- just don't get why some groups simply don't release downloadable software which can be used to bypass. A local/loopback proxy would likely have minimal system impact if the protocol break feels as simple as it could possibly be. My guess is that at least some hacker/cracker groups are using the (supposedly) free and altruistic bypasses as a means of gaining access to people's private details. All the more reason to avoid these third party hacks and buy equipment 'clean'...
- if you're used to researching DRM and disassembly/reverse engineering of files some of the above may seem foreign to you. Believe me, it's not that much of a leap up. Conceptually, many of the same techniques and theories are employed. You just have to get used to a new setting. That's all...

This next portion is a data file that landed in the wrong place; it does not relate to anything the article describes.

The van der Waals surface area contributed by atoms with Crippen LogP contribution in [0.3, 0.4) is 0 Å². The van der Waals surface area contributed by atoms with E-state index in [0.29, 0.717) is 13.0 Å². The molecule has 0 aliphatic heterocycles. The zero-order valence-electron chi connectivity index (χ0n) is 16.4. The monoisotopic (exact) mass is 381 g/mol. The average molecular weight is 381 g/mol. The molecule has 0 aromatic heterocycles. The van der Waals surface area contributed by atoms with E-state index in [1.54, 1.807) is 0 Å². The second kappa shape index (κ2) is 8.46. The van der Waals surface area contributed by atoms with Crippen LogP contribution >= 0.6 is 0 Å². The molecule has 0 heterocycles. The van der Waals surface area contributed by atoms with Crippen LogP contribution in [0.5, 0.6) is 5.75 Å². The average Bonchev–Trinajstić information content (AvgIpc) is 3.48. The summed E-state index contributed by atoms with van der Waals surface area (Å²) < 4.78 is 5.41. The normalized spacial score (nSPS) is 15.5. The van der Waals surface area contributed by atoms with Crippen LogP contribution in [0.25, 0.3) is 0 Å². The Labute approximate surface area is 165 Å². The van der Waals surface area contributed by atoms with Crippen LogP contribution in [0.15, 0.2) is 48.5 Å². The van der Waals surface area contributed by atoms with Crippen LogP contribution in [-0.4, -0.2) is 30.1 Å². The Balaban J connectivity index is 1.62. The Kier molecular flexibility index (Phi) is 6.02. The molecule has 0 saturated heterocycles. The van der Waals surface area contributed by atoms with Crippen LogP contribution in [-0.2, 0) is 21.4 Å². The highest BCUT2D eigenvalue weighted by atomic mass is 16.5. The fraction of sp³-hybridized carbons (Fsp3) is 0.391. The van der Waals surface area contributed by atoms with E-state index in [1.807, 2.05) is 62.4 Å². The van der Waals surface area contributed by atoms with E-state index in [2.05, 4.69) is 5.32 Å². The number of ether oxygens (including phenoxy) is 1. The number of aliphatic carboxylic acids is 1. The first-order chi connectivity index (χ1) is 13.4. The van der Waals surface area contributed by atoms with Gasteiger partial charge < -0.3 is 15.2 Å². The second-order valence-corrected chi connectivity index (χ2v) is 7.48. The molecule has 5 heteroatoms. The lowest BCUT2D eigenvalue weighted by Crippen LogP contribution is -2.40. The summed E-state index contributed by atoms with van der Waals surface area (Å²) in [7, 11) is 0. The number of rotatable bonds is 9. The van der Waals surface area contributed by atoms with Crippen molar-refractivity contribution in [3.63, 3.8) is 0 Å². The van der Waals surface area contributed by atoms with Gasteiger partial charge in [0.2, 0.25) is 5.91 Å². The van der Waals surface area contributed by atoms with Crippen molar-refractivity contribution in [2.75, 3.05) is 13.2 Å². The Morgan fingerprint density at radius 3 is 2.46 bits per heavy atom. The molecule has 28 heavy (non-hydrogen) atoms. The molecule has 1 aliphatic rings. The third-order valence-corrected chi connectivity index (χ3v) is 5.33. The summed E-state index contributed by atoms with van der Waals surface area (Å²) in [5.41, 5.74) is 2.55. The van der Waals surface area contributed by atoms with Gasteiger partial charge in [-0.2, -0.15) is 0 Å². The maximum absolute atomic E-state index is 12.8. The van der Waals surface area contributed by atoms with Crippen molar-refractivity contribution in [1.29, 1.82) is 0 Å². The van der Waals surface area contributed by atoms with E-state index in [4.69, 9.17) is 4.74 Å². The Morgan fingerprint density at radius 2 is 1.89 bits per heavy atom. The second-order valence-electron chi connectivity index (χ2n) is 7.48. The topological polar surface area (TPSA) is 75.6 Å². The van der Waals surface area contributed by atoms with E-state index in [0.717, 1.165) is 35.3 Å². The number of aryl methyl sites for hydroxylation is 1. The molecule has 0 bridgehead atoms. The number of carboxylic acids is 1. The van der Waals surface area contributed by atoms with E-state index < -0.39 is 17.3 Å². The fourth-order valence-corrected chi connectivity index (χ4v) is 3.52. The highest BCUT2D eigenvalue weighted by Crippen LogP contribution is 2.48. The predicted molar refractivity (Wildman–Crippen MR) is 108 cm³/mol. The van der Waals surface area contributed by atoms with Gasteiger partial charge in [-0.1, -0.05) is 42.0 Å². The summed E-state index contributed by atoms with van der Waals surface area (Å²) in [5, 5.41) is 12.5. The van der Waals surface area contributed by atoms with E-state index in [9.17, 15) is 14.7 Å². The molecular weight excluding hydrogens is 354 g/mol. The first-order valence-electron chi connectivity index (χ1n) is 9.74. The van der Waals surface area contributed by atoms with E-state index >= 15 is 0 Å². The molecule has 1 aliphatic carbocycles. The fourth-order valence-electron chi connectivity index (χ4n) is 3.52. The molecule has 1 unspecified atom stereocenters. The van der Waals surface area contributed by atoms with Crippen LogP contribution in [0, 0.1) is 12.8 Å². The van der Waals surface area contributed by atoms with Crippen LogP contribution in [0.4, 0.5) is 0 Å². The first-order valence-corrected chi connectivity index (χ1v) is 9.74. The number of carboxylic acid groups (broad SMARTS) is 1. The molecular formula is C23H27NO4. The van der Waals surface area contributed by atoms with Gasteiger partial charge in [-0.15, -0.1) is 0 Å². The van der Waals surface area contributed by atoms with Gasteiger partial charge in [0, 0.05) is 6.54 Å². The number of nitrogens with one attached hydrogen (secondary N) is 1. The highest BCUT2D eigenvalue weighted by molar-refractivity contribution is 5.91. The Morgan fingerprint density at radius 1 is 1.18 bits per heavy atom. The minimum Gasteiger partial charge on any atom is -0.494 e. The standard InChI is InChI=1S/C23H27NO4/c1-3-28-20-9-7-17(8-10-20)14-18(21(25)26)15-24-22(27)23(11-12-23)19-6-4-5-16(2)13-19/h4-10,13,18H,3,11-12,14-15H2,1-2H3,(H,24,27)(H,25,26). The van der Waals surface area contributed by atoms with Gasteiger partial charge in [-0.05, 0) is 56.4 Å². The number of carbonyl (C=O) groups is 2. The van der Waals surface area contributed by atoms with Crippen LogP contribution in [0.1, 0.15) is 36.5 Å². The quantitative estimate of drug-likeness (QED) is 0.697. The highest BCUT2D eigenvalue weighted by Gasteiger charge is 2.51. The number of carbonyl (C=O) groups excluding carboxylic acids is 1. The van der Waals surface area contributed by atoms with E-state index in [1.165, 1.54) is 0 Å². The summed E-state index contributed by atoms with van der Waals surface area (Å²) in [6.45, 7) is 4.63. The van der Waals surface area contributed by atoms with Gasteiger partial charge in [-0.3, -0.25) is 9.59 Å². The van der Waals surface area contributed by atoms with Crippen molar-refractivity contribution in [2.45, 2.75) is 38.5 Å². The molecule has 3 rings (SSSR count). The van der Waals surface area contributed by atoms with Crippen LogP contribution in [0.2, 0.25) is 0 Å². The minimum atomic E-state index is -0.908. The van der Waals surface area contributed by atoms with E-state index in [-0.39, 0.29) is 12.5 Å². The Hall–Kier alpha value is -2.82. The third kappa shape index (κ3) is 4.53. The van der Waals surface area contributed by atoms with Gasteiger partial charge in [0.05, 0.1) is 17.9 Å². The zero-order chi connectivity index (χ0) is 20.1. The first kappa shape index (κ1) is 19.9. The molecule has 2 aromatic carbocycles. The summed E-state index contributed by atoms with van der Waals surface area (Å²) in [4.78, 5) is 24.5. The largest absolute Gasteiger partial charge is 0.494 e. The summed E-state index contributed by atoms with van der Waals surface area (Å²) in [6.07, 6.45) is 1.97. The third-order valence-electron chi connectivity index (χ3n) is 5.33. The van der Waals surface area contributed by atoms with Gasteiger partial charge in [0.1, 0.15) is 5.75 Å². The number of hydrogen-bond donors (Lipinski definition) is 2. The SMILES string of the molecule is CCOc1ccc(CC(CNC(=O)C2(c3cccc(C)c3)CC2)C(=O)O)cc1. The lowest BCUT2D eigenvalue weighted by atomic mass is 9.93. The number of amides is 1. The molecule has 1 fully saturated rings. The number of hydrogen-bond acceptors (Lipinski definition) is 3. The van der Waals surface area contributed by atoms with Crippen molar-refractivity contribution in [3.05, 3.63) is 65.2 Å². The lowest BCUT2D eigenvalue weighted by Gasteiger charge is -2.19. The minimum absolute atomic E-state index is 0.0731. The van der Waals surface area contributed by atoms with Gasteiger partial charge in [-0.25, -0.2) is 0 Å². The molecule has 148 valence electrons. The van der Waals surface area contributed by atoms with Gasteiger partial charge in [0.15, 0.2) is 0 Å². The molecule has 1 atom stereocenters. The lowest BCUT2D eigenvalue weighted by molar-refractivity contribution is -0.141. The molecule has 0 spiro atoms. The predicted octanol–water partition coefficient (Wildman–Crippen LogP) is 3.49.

Identify your iPod model
Diagnostic mode for Apple iPod devices
Sources/options for replacement storage on iPod Classics
Source for replacement of Apple parts locally
Enabling alternative filesystem support on Mac OS X Yosemite
Booting Live Linux discs on an Apple Macbook
Mac OS X Live discs are an interesting option for those who are interested in testing/trying Mac OS X without wanting to purchase hardware beforehand.
How to install latest Mac OS X on iMac without original DVD